I suffer from bi-polar disorder. Through my recovery, I received support from both friends and family. Some of the support I received helped and some did not. I researched bi-polar depression intensively during and after my recovery and noted similarities and differences in what I wanted as support and what I found others with bi-polar disorder wanted. However despite the differences the basic components were similar, the differences arose simply out of personal need.

You can support someone with bi-polar disorder by:

Learn about the disease.

Start by learning the symptoms, treatments and problems facing your friend. Your friend has many hurdles to overcome. Recovery from bi-polar depression is difficult. However, with knowledge of the illness you can help speed your friends recovery, help your friend stabilize her moods, and help her resolve any problems created by destructive behaviors.

After my first episode, I felt alone and overwhelmed with guilt. Mostly because of the destructive behaviors that go with bi-polar. I really feel that I would have recovered sooner had someone understood, told me it was not my fault and that I was not alone. But no one understood, including me. The medication stabilized my moods, but I never really felt happy, or fully recovered until I understood my illness and I had someone else in my life that accepted and understood what I had gone through.


Listen to your friend. Listen, show empathy and do not judge. Look for ways to encourage as you listen. Look for signs of relapse, ways to help and show you care.

Track Progress

Your friend may not even be aware when symptoms return. Watch her behavior, check her progress and develop a plan for when a crisis occurs. The plan should have your friend's approval. Know what to do if she becomes manic or depressed. Remember do not judge.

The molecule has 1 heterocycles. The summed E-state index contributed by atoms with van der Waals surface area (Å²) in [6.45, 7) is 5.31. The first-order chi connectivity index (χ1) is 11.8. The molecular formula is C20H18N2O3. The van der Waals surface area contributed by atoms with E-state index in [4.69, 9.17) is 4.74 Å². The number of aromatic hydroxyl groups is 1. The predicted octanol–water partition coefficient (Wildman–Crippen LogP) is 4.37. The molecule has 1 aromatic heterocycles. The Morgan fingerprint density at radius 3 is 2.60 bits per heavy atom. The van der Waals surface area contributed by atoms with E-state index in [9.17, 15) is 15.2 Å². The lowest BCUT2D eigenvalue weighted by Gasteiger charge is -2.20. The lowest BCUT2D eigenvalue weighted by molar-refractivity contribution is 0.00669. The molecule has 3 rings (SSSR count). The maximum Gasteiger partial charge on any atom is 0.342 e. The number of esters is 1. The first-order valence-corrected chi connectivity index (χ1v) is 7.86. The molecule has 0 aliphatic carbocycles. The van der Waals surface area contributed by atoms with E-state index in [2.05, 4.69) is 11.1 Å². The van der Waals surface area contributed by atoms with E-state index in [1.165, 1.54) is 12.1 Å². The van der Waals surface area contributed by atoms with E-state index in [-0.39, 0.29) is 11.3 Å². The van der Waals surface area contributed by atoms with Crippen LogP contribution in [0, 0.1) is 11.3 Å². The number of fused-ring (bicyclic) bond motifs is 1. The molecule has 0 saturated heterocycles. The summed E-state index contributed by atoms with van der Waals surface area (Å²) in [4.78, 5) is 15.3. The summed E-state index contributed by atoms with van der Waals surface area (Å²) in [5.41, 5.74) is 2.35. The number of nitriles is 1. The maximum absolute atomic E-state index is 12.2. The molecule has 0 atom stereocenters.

Learn How to Talk

Say things like “I care,” “I'm here for you,” “I may not understand your pain, but I can offer my support,” “your brain is lying to you right now … that is part of the illness, “” do not give up “” you can do this. ” Words of encouragement help. Research shows that those that have support experience fewer symptoms, recover faster and have fewer relapses.

Above all, do not tell your friend to “snap out of it” or judge their destructive behaviors as weakness. It took me many years to understand that I would not just wake up one day and I would be better. You just can not snap out of it. Don 't tell your friend this.During my recovery I had friends and family around that felt this is what I should do, snap out of it. I believe their ignorance about my illness led to two relapses and it was not until I accepted that it would be a long, hard process to recovery. I would have to work at it daily. Not only did I have to do these things, but I needed someone to give me affirmation.

Accept you friends limits

Accept and understand the limitations of bi-polar depression. Do not push your friend into doing things that do not feel like doing.

Remember, your friend has an illness. It is a chemical imbalance of the brain. There are ways that you can support your friend as she recovers from her illness. Understanding, acceptance, patience and empathy are key to your friends recovery.